My cat Barkley, friend and companion of the last dozen odd years, died a few months ago. In what seemed to me a cruel and untimely fashion: he was hit by a car. Part of me, a rational part of my mind, reminds me that this is a common fate of urban animals who dwell in close proximity or adjacency (is that a word? if not, it should be) to streets well-traveled by cars. And part of me, a hand-holding part, tells me to focus on the good, the positive, to remember all the wonderful and crazy and silly times and moments shared with him. To remember the half-eaten, headless voles and mice whose freshly-killed corpses he deposited at the front door, in proof of his prowess. To remember the way he lazed and flopped and rubbed himself orgasmically in the small patch of catnip growing behind the back door.
And then another part of me just misses him.
Growing up, in Pasadena, we didn’t have normal pets. I missed out on the kitties and puppies, the cats and dogs and occasional parakeets or lizards or fish that most kids or neighbors seemed to possess in abundance. Instead, we had an aviary with generations of mourning doves with Greek mythological names. So it took me awhile to get used to – to come to understand – to like and appreciate – quadrupeds. And many of the other bewildering varieties of fowled and feathered beings who sometimes share space with us bipeds. But I came to like them. Many of them, anyway.
And now, with Barkley two months gone, I find myself thinking….again….about animals.
And seeing them everywhere. This is easy to do when one lives in semi-rural isolation, just outside of a small town. There are dozens, nay hundreds of bird species, from dark headed Juncos to aggressive Blue Jays to circling, patient, lazy and hungry Turkey Vultures. There are the neighboring cows and horses and goats and, most recently, donkeys. There are thousands (seemingly) of insects, now that Spring is upon us; most recently there have been a spate of visiting Bumblebees, enormous black and gold banded buzzing beasts who go about their business with amazing (to me) diligence and focus.
But, honestly, the last place I expect to see animals is when I go shopping, at the Supermarket. Of course, there are the occasional patient dogs, left tethered and leashed by their owners outside. But inside.…??? Animals in the aisles? Naaahhhhhh. I don’t think so.
Except, of course, if you live in Oregon. And if you shop at a Co-op, a ‘co-operative’ market which specializes, among other things, in more kinds of organic goods and foodstuffs than you ever knew existed: not just organic veggies and fruits – but organic (range-fed) chicken – organic (wild) salmon – and, yes, even (especially!) organic cat and dog treats up the yin-yang.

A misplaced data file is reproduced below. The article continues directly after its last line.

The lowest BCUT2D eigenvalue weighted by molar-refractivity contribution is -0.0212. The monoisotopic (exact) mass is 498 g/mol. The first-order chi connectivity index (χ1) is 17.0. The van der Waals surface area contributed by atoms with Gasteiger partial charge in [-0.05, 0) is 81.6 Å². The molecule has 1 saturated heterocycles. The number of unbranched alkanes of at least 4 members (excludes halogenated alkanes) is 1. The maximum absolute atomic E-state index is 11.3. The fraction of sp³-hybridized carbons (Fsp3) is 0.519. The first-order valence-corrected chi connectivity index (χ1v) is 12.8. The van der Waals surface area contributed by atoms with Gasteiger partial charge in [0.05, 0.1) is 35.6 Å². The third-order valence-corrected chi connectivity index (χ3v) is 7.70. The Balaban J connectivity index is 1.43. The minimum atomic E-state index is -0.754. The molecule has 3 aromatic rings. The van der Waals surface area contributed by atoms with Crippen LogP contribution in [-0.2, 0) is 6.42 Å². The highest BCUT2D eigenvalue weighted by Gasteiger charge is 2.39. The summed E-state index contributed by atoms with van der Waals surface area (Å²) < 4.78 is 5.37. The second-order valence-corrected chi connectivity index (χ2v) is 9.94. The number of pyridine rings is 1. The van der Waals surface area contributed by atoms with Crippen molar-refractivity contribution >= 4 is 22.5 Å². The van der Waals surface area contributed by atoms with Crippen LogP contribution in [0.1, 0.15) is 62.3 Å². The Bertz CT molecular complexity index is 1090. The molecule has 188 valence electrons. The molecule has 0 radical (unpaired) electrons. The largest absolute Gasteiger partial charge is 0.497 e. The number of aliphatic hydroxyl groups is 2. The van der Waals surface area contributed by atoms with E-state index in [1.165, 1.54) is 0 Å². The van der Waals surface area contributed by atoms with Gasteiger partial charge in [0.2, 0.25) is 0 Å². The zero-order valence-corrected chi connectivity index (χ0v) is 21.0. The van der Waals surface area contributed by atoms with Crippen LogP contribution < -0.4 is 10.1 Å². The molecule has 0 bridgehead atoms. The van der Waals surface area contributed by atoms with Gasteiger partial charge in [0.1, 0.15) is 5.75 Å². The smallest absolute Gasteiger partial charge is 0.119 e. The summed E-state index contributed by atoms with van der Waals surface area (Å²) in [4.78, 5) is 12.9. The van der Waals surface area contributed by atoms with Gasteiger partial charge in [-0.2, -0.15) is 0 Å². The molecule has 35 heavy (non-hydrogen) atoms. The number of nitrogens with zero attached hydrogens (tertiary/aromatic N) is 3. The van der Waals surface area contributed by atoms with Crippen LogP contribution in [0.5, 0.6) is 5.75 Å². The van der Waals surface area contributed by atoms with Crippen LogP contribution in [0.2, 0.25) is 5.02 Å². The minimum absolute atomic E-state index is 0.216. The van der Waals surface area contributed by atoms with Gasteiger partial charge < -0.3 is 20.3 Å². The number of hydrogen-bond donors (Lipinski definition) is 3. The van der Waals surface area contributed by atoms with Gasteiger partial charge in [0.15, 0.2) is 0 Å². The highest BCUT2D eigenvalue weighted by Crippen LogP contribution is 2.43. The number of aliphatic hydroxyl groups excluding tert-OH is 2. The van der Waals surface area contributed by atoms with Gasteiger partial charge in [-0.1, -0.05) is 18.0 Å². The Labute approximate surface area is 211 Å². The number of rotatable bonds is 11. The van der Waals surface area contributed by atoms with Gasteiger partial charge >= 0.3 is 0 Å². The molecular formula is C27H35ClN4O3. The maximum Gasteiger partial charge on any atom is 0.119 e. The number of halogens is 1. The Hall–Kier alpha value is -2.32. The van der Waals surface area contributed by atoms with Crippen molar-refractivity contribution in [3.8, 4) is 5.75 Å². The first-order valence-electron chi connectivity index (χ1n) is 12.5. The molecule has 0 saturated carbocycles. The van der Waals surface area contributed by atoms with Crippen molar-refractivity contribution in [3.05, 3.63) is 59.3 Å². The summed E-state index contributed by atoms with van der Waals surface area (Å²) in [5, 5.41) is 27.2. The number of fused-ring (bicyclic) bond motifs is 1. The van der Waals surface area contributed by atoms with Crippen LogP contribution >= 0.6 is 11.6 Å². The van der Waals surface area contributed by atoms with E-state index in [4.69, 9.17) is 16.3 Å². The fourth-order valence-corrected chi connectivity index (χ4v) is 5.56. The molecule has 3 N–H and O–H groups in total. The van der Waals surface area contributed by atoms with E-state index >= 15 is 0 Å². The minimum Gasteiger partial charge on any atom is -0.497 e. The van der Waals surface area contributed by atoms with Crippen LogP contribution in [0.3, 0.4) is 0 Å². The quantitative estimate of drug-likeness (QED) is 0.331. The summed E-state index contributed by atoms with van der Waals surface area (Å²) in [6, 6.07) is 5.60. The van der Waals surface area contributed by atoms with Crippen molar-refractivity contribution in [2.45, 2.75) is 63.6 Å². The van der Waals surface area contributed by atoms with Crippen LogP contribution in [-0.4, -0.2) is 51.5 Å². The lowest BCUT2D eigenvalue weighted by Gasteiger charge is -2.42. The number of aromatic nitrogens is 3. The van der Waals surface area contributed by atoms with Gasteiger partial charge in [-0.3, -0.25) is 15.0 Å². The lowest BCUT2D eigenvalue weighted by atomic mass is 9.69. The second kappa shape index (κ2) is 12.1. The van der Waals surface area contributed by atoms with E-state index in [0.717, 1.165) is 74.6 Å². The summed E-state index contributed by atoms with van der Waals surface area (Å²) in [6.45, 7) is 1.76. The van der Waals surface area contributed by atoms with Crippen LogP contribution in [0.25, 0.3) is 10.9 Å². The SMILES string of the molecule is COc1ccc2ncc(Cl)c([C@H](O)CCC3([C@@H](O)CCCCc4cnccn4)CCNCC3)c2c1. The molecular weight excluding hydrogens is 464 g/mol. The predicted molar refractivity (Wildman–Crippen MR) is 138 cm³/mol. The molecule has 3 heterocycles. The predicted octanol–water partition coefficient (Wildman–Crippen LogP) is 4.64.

And then there are the Simians.
When you first walk in and enter the fruit/vegetable produce area, you see them hanging from the rafters.
A group of friends in their own little world.
Some seem….what’s the word? almost….philosophical.
Others despondent. Or perhaps merely stoic.
Moving over to the Organic Pet Food section, there are more. Waiting, silently, to engage those who look up, over the top of the shelves.
And if your pooch is injured or wounded, what better cure than a topical salve to apply to the hurt ‘Owwwie’ spot? The fact that it is made from Hemp may account for the demented grin that appears on Fido’s fizzyognimee.…. Or is that physiognomy?
Humans get animal treats too. Some are the ordinary garden-variety; but if you have a yen for Buffalo snacks, you may be in luck. And, no, I’m not making this up. The only thing I couldn’t figure out is: is it ‘Grab and Go’ …. or Crab-and-Go? In either case, the buff Buffalo looks so pleased with himself, you just have to go with the flow.
Near the rear of the store, more animals wait patiently for….adoption. Looking at them made me think of Pip, Charles Dickens’ 19th century orphan – and of other parent-less animals and children I have known, met, or encountered, in ‘real’ life or on the pages of books. There’s something about their eyes, the way they sit there, patiently, staring at you in silence. And waiting…
And you just know, they know more than they’re saying. They must. How else to account for….what you see….if you have the courage to meet their gaze….and look into those eyes.
I turn away, to the section which houses water bottles and thermal coffee mugs and once again must stop. And stare. And start to grin….and raise my imaginary but oh-so-real glass of beer or bordeaux in an answering toast –
And, yes, all things must come to an end. Even the animals. Stuffed, painted, printed, but all alive in their own ways. And, yes, even those who are no longer among the living….do they qualify as well? As.… ‘animals’?
I don’t know.
Actually, the truth is….it’s not just animals that I’ve got on the brain.
It’s death, too, sometimes.
And, occasionally, the undead. Like the zombies – and the living – in Colson Whithead’s compelling post-apocalyptic zombie novel, “Zone One”, which I just finished, and can’t seem to get out of my head. They’re in there, too, among my neurons. Some recent. And some going way back, to a distant age…
Like this guy. My last image on this shopping expedition which has turned into a zoological ramble.
Needless to say, my priorities have changed. I’m not the same person who went in search of organic non-GMO soy dairy creamer hours ago. Now I have a new problem to solve: I need to get a job. And earn some money. To pay for the new Zoo I’m going to have to construct….to house all my new animals. And the organic free-range Treats that I’m going to inundate them with….until I bury them under a raw recycleable tidal wave of hemp-buffalo bites.….
Or maybe I’ll just let them fend for themselves….and come back with half-devoured headless rodent corpses, a la Barkley. I still miss him, by the way. But even when he’s not here….he’s here.